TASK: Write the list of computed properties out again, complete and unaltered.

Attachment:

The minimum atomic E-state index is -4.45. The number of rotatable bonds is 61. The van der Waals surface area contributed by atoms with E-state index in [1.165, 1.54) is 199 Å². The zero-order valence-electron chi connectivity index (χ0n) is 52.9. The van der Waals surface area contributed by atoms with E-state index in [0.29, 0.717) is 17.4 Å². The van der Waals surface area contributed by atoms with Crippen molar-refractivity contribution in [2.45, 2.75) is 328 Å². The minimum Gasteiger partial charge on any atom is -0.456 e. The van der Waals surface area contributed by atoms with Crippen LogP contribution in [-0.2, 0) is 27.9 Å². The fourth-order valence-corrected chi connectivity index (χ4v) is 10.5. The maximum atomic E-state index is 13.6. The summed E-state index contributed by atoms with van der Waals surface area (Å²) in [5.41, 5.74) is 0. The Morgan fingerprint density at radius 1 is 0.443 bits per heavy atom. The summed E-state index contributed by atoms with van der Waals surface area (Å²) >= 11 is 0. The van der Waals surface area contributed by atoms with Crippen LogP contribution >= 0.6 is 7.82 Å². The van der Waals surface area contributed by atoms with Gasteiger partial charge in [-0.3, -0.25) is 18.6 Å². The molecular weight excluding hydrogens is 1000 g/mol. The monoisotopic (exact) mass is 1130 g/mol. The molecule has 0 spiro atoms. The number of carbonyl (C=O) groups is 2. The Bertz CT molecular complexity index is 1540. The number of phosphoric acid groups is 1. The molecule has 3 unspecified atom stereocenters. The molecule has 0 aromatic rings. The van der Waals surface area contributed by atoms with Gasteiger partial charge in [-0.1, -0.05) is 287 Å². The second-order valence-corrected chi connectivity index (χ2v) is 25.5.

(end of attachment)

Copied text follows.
The minimum atomic E-state index is -4.45. The number of rotatable bonds is 61. The van der Waals surface area contributed by atoms with E-state index in [1.165, 1.54) is 199 Å². The zero-order valence-electron chi connectivity index (χ0n) is 52.9. The van der Waals surface area contributed by atoms with E-state index in [0.29, 0.717) is 17.4 Å². The van der Waals surface area contributed by atoms with Crippen molar-refractivity contribution in [2.45, 2.75) is 328 Å². The minimum Gasteiger partial charge on any atom is -0.456 e. The van der Waals surface area contributed by atoms with Crippen LogP contribution in [-0.2, 0) is 27.9 Å². The fourth-order valence-corrected chi connectivity index (χ4v) is 10.5. The maximum atomic E-state index is 13.6. The summed E-state index contributed by atoms with van der Waals surface area (Å²) in [5.41, 5.74) is 0. The Morgan fingerprint density at radius 1 is 0.443 bits per heavy atom. The summed E-state index contributed by atoms with van der Waals surface area (Å²) >= 11 is 0. The van der Waals surface area contributed by atoms with Crippen LogP contribution >= 0.6 is 7.82 Å². The van der Waals surface area contributed by atoms with Gasteiger partial charge in [-0.3, -0.25) is 18.6 Å². The molecular weight excluding hydrogens is 1000 g/mol. The monoisotopic (exact) mass is 1130 g/mol. The molecule has 0 spiro atoms. The number of carbonyl (C=O) groups is 2. The Bertz CT molecular complexity index is 1540. The number of phosphoric acid groups is 1. The molecule has 3 unspecified atom stereocenters. The molecule has 0 aromatic rings. The van der Waals surface area contributed by atoms with Gasteiger partial charge in [-0.1, -0.05) is 287 Å². The second-order valence-corrected chi connectivity index (χ2v) is 25.5.